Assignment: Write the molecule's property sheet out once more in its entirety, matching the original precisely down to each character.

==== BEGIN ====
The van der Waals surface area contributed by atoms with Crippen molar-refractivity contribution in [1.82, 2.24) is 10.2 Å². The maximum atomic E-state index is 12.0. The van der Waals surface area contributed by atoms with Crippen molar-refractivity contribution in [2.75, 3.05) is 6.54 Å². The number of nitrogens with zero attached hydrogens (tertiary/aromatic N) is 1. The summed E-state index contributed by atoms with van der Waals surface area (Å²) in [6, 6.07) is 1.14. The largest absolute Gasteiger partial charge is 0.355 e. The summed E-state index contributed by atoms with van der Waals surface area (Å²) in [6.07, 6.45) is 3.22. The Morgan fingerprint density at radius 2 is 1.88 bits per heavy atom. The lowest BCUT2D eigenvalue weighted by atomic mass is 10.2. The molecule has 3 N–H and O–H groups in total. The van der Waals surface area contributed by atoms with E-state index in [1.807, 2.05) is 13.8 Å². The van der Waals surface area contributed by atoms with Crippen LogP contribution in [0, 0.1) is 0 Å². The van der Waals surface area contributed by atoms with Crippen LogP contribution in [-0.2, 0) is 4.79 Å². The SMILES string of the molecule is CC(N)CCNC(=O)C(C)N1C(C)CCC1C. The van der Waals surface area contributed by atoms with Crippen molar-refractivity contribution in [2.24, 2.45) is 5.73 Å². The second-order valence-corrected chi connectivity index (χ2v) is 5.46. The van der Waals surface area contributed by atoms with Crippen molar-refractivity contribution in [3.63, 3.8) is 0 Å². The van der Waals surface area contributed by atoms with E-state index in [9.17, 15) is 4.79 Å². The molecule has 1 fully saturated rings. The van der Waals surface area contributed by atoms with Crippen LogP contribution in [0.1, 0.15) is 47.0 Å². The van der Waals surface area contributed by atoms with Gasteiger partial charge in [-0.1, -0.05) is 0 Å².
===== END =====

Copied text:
The van der Waals surface area contributed by atoms with Crippen molar-refractivity contribution in [1.82, 2.24) is 10.2 Å². The maximum atomic E-state index is 12.0. The van der Waals surface area contributed by atoms with Crippen molar-refractivity contribution in [2.75, 3.05) is 6.54 Å². The number of nitrogens with zero attached hydrogens (tertiary/aromatic N) is 1. The summed E-state index contributed by atoms with van der Waals surface area (Å²) in [6, 6.07) is 1.14. The largest absolute Gasteiger partial charge is 0.355 e. The summed E-state index contributed by atoms with van der Waals surface area (Å²) in [6.07, 6.45) is 3.22. The Morgan fingerprint density at radius 2 is 1.88 bits per heavy atom. The lowest BCUT2D eigenvalue weighted by atomic mass is 10.2. The molecule has 3 N–H and O–H groups in total. The van der Waals surface area contributed by atoms with E-state index in [1.807, 2.05) is 13.8 Å². The van der Waals surface area contributed by atoms with Crippen LogP contribution in [0, 0.1) is 0 Å². The van der Waals surface area contributed by atoms with Crippen LogP contribution in [-0.2, 0) is 4.79 Å². The SMILES string of the molecule is CC(N)CCNC(=O)C(C)N1C(C)CCC1C. The van der Waals surface area contributed by atoms with Crippen molar-refractivity contribution in [2.24, 2.45) is 5.73 Å². The second-order valence-corrected chi connectivity index (χ2v) is 5.46. The van der Waals surface area contributed by atoms with Crippen molar-refractivity contribution in [3.63, 3.8) is 0 Å². The van der Waals surface area contributed by atoms with E-state index in [9.17, 15) is 4.79 Å². The molecule has 1 fully saturated rings. The van der Waals surface area contributed by atoms with Crippen LogP contribution in [0.1, 0.15) is 47.0 Å². The van der Waals surface area contributed by atoms with Gasteiger partial charge in [-0.1, -0.05) is 0 Å².